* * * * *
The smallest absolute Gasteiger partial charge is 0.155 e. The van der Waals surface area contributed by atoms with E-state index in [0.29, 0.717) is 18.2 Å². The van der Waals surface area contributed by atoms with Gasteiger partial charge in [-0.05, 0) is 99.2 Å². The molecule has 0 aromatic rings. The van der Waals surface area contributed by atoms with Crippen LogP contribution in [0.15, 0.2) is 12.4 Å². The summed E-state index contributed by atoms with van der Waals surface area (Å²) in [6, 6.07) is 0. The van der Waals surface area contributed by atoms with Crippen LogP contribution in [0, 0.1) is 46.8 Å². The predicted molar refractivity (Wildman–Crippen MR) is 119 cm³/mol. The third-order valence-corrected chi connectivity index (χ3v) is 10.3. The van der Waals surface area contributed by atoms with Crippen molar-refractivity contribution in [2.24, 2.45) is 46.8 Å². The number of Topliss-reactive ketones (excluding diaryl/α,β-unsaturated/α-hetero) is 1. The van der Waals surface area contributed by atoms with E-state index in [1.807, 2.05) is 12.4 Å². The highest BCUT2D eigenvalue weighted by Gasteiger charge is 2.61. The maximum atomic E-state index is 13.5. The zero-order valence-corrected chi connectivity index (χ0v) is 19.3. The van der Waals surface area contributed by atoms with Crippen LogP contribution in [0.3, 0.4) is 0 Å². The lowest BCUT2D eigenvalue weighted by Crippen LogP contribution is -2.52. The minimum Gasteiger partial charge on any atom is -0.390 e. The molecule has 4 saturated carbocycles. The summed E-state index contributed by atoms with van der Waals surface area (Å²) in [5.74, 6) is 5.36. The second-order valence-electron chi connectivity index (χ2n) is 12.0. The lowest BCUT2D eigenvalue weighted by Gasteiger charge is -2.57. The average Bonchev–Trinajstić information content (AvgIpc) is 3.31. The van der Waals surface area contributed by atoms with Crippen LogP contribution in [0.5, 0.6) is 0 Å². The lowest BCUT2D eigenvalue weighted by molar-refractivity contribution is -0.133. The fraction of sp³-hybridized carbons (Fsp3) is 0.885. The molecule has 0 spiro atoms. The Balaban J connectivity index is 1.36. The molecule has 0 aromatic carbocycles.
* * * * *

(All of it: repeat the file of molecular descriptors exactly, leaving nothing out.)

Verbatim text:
The smallest absolute Gasteiger partial charge is 0.155 e. The van der Waals surface area contributed by atoms with E-state index in [0.29, 0.717) is 18.2 Å². The van der Waals surface area contributed by atoms with Gasteiger partial charge in [-0.05, 0) is 99.2 Å². The molecule has 0 aromatic rings. The van der Waals surface area contributed by atoms with Crippen LogP contribution in [0.15, 0.2) is 12.4 Å². The summed E-state index contributed by atoms with van der Waals surface area (Å²) in [6, 6.07) is 0. The van der Waals surface area contributed by atoms with Crippen LogP contribution in [0, 0.1) is 46.8 Å². The predicted molar refractivity (Wildman–Crippen MR) is 119 cm³/mol. The third-order valence-corrected chi connectivity index (χ3v) is 10.3. The van der Waals surface area contributed by atoms with Crippen molar-refractivity contribution in [2.24, 2.45) is 46.8 Å². The number of Topliss-reactive ketones (excluding diaryl/α,β-unsaturated/α-hetero) is 1. The van der Waals surface area contributed by atoms with E-state index in [1.807, 2.05) is 12.4 Å². The highest BCUT2D eigenvalue weighted by Gasteiger charge is 2.61. The maximum atomic E-state index is 13.5. The zero-order valence-corrected chi connectivity index (χ0v) is 19.3. The van der Waals surface area contributed by atoms with Crippen LogP contribution in [0.3, 0.4) is 0 Å². The lowest BCUT2D eigenvalue weighted by Crippen LogP contribution is -2.52. The minimum Gasteiger partial charge on any atom is -0.390 e. The molecule has 4 saturated carbocycles. The summed E-state index contributed by atoms with van der Waals surface area (Å²) in [5.74, 6) is 5.36. The second-order valence-electron chi connectivity index (χ2n) is 12.0. The lowest BCUT2D eigenvalue weighted by Gasteiger charge is -2.57. The average Bonchev–Trinajstić information content (AvgIpc) is 3.31. The van der Waals surface area contributed by atoms with Crippen LogP contribution in [0.5, 0.6) is 0 Å². The lowest BCUT2D eigenvalue weighted by molar-refractivity contribution is -0.133. The fraction of sp³-hybridized carbons (Fsp3) is 0.885. The molecule has 0 spiro atoms. The Balaban J connectivity index is 1.36. The molecule has 0 aromatic carbocycles.